Metro Will Use “Security Surge” on Blue Line to Help Improve Ridership During Five-Week Operation

 

As the Los Angeles County Metropolitan Transportation Authority (Metro) awaits the full transition of power to local police agencies in July, it’s stepping up its own security to ensure that riders feel safe while using its trains.

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Starting this week, its deploying Metro security guards to ride trains in an effort to improve ridership experience. Next week, that presence will be filled by Los Angeles County Sheriff Department (LASD) deputies who will ride on Blue Line trains originating from Los Angeles and Long Beach to reduce customer complaints in “key areas of conduct,” Metro officials announced Tuesday morning.

Those areas include vending and soliciting, raucous and/or offensive behavior, loud music and “seat hogging.” The security surge, something the agency has undertaken before, is called Operation: Better Ride and will be carried out Mondays through Saturdays over the next five weeks.

“These patrols will increase the felt presence of law enforcement on our system and help create better ridership experiences for everyone,” Metro Board Chair John Fasana said in a release. “We want to ensure that all Metro customers can ride our system safely and securely 100 percent of the time. With the public’s cooperation, we can reach this important goal.”

Metro security or LASD deputies will board trains between the hours of 5:30AM and 1:30AM and ride from 7th Street-Metro Center in Los Angeles headed south and from Long Beach stations headed north to serve as a visual deterrent to conduct issues that had been reported in the past.

A Metro spokesman said that the officers would be on trains to serve mostly as deterrents but that officers could still act on their judgements and remove people from train cars that are violating the law.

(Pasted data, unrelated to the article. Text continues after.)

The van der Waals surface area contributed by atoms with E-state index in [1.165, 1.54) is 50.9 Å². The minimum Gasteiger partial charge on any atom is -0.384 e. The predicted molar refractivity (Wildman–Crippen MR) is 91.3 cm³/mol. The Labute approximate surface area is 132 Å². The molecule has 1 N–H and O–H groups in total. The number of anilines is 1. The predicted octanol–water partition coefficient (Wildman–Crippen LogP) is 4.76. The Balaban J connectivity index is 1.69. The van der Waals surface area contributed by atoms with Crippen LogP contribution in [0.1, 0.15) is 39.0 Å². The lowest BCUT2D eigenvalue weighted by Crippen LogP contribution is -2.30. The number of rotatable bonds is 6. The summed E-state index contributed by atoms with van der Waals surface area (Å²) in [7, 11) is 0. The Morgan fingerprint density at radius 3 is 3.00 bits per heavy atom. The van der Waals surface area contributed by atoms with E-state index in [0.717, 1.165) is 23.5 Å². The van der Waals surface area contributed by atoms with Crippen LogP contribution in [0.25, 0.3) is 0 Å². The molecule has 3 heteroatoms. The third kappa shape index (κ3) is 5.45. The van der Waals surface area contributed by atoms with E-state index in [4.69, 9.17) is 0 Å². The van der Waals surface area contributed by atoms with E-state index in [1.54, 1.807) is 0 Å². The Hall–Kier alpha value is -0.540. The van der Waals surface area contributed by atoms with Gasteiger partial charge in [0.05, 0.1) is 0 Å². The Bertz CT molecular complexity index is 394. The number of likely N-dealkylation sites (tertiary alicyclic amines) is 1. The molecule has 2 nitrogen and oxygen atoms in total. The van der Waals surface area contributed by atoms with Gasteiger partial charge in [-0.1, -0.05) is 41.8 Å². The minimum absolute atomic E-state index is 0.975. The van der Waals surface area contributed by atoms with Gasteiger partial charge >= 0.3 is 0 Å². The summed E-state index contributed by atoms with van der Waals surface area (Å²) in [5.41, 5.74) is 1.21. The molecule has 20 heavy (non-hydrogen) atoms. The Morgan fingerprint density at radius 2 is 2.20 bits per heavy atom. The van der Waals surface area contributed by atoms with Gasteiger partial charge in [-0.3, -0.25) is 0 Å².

Last month, Metro approved contracts with the Los Angeles and Long Beach police departments and the LASD to allow for those agencies’ officers to take over patrolling sections of the Blue Line that run through their respective jurisdictions to help improve ridership experiences, but also cut down on response times.

The $645.7 million contract was approved with a unanimous vote by the Metro board and is expected to bring at least 14 new LBPD officers dedicated to patrolling the Blue Line in Long Beach.

During that meeting Metro pointed to its own survey that showed that rider experience and perceived safety were issues in getting people to use the system more frequently. In that survey 18 percent of those polled said they would return to using the Blue Line if safety measures increased and nearly 30 percent of respondents said they had stopped using the line because of safety concerns.

At the end of the five-week operation Metro will evaluate its findings to determine if future security surges are necessary. The agency carried out similar operations in 2015 and 2016 on the Blue, Red, Green and Expo lines.

“Increased patrols complement actions Metro is already taking to keep safety our No. 1 priority,” Metro CEO Phillip A. Washington said in a statement. “Our law enforcement partners will be looking to correct typical problem behaviors that can often discourage people from riding Metro. We’re confident that addressing these issues head-on will help retain and attract new riders on our expanding transit system.”



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